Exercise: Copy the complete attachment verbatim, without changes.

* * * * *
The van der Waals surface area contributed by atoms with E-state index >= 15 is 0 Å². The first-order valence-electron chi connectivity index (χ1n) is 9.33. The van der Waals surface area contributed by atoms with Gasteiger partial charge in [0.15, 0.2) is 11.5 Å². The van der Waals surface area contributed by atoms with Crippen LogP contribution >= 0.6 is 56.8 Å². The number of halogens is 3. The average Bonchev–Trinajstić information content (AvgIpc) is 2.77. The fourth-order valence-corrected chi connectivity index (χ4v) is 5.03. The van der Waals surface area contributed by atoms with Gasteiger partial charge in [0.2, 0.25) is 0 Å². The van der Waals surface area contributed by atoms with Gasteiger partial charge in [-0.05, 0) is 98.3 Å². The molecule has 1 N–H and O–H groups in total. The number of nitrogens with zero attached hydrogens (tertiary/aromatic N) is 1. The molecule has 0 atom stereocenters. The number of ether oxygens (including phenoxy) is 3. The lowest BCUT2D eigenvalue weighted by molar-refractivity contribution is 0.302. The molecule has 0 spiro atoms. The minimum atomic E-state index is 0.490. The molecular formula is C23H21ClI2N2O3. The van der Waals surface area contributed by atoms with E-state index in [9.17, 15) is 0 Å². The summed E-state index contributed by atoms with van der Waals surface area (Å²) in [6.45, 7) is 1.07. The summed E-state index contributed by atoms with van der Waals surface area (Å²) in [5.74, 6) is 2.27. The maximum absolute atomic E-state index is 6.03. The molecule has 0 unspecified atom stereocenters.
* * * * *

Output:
The van der Waals surface area contributed by atoms with E-state index >= 15 is 0 Å². The first-order valence-electron chi connectivity index (χ1n) is 9.33. The van der Waals surface area contributed by atoms with Gasteiger partial charge in [0.15, 0.2) is 11.5 Å². The van der Waals surface area contributed by atoms with Crippen LogP contribution >= 0.6 is 56.8 Å². The number of halogens is 3. The average Bonchev–Trinajstić information content (AvgIpc) is 2.77. The fourth-order valence-corrected chi connectivity index (χ4v) is 5.03. The van der Waals surface area contributed by atoms with Gasteiger partial charge in [0.2, 0.25) is 0 Å². The van der Waals surface area contributed by atoms with Gasteiger partial charge in [-0.05, 0) is 98.3 Å². The molecule has 1 N–H and O–H groups in total. The number of nitrogens with zero attached hydrogens (tertiary/aromatic N) is 1. The molecule has 0 atom stereocenters. The number of ether oxygens (including phenoxy) is 3. The lowest BCUT2D eigenvalue weighted by molar-refractivity contribution is 0.302. The molecule has 0 spiro atoms. The minimum atomic E-state index is 0.490. The molecular formula is C23H21ClI2N2O3. The van der Waals surface area contributed by atoms with E-state index in [9.17, 15) is 0 Å². The summed E-state index contributed by atoms with van der Waals surface area (Å²) in [6.45, 7) is 1.07. The summed E-state index contributed by atoms with van der Waals surface area (Å²) in [5.74, 6) is 2.27. The maximum absolute atomic E-state index is 6.03. The molecule has 0 unspecified atom stereocenters.